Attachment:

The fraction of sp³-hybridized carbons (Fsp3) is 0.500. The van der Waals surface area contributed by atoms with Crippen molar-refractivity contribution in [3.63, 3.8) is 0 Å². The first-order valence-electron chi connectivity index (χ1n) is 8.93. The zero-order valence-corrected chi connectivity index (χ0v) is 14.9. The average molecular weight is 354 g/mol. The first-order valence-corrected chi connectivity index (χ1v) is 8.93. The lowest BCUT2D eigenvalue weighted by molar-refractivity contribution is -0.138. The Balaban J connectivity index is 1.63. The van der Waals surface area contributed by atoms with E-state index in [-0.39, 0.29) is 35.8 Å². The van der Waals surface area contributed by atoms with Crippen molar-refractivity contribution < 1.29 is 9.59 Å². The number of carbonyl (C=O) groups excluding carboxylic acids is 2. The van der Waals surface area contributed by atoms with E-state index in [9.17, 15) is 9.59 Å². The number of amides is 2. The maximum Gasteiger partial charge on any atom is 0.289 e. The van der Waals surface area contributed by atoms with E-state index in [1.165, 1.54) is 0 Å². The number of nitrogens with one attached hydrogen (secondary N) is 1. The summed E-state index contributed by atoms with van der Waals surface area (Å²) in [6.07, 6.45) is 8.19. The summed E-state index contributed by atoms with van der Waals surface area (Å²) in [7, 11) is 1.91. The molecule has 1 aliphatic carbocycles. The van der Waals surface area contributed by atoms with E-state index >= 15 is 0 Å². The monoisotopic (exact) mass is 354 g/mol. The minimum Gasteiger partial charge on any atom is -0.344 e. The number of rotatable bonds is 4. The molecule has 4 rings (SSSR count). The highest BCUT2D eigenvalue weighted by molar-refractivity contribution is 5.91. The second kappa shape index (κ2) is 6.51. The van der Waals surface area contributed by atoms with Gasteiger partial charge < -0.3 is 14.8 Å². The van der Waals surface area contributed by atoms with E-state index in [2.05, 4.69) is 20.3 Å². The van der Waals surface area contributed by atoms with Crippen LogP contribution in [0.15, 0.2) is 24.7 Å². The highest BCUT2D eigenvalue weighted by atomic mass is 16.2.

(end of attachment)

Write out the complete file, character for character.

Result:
The fraction of sp³-hybridized carbons (Fsp3) is 0.500. The van der Waals surface area contributed by atoms with Crippen molar-refractivity contribution in [3.63, 3.8) is 0 Å². The first-order valence-electron chi connectivity index (χ1n) is 8.93. The zero-order valence-corrected chi connectivity index (χ0v) is 14.9. The average molecular weight is 354 g/mol. The first-order valence-corrected chi connectivity index (χ1v) is 8.93. The lowest BCUT2D eigenvalue weighted by molar-refractivity contribution is -0.138. The Balaban J connectivity index is 1.63. The van der Waals surface area contributed by atoms with E-state index in [-0.39, 0.29) is 35.8 Å². The van der Waals surface area contributed by atoms with Crippen molar-refractivity contribution < 1.29 is 9.59 Å². The number of carbonyl (C=O) groups excluding carboxylic acids is 2. The van der Waals surface area contributed by atoms with E-state index in [9.17, 15) is 9.59 Å². The number of amides is 2. The maximum Gasteiger partial charge on any atom is 0.289 e. The van der Waals surface area contributed by atoms with E-state index in [1.165, 1.54) is 0 Å². The number of nitrogens with one attached hydrogen (secondary N) is 1. The summed E-state index contributed by atoms with van der Waals surface area (Å²) in [6.07, 6.45) is 8.19. The summed E-state index contributed by atoms with van der Waals surface area (Å²) in [7, 11) is 1.91. The molecule has 1 aliphatic carbocycles. The van der Waals surface area contributed by atoms with E-state index >= 15 is 0 Å². The monoisotopic (exact) mass is 354 g/mol. The minimum Gasteiger partial charge on any atom is -0.344 e. The number of rotatable bonds is 4. The molecule has 4 rings (SSSR count). The highest BCUT2D eigenvalue weighted by molar-refractivity contribution is 5.91. The second kappa shape index (κ2) is 6.51. The van der Waals surface area contributed by atoms with Gasteiger partial charge < -0.3 is 14.8 Å². The van der Waals surface area contributed by atoms with E-state index in [2.05, 4.69) is 20.3 Å². The van der Waals surface area contributed by atoms with Crippen LogP contribution in [0.15, 0.2) is 24.7 Å². The highest BCUT2D eigenvalue weighted by atomic mass is 16.2.